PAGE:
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NPR

New Jersey Boy Junot Diaz Reflects On Sandy

Pulitzer Prize winning novelist Junot Diaz has called himself an "immigrant kid from central New Jersey." After the devastation of superstorm Sandy, he reflects on what he's seen there, and how it compares to the devastation he also witnessed following the tsunami in Japan.
NPR

Emergency Workers Heroes Even Before Sandy

On Halloween night this week, millions of children tumbled into their neighborhoods dressed as superheroes. But that night, true superheroes were at work in uniforms, not costumes.
NPR

Week In Politics: Sandy And Election Day

Robert Siegel talks to regular political commentators, E.J. Dionne of The Washington Post and Brookings Institution, and David Brooks of The New York Times. They discuss the new jobs report, the political impact of superstorm Sandy and Election Day.
NPR

Even Americans Find Some Britishisms 'Spot On'

Adding a foreign word to your vocabulary is like adding foreign attire to your wardrobe. Sometimes you do it because it's practical and sometimes just because you think it looks cool. Linguist Geoff Nunberg says Americans' use of "spot on" falls somewhere between affectation and flash.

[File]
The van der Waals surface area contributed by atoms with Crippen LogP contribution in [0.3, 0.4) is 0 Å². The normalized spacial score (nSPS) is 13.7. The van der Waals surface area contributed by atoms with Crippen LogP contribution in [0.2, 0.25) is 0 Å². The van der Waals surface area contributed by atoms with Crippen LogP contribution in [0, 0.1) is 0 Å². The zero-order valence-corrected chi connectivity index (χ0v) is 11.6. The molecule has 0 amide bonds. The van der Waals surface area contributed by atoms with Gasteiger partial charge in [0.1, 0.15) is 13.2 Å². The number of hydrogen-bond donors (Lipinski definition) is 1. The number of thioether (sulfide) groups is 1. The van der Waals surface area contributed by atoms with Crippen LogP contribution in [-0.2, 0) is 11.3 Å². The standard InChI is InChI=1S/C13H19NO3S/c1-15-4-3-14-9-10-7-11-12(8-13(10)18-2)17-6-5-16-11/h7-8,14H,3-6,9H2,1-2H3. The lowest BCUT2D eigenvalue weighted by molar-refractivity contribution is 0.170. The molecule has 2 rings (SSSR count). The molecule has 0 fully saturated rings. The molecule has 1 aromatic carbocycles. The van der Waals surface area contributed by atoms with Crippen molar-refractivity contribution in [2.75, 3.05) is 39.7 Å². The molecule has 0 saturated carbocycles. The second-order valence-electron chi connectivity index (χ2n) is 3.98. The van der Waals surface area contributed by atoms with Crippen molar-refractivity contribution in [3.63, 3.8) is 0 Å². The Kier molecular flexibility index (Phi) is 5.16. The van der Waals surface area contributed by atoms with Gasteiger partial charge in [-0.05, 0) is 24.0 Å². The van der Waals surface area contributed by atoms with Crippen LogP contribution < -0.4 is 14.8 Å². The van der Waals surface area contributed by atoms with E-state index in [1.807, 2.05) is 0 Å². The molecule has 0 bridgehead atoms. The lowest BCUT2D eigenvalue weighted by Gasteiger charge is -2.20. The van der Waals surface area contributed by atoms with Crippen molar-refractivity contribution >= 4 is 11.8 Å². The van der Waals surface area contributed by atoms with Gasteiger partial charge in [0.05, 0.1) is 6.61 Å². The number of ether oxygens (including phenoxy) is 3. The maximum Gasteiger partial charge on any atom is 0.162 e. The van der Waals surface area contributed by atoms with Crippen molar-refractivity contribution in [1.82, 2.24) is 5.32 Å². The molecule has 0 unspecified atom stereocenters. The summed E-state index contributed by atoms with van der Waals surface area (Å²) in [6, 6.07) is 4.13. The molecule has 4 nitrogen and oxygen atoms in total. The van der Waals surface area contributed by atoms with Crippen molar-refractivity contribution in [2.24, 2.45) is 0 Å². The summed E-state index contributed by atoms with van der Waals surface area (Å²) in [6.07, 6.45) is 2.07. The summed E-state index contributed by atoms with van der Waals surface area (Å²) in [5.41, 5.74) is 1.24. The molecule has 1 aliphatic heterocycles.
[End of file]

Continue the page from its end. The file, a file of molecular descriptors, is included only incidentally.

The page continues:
NPR

The American Pastime Fades In Popularity

As baseball declines in popularity, football continues to rise. Commentator Frank Deford reflects on the switch from baseball to football as America's favorite sport.
NPR

Around The River Bend, A Flood Of History

NPR's Jacki Lyden grew up with the Bark River in her backyard. She left the Wisconsin waterway unexplored, until recently. Floating down the river in a canoe with a historian, Lyden discovered a story that stretches from the Ice Age and the Black Hawk War to churning 19th-century mills.

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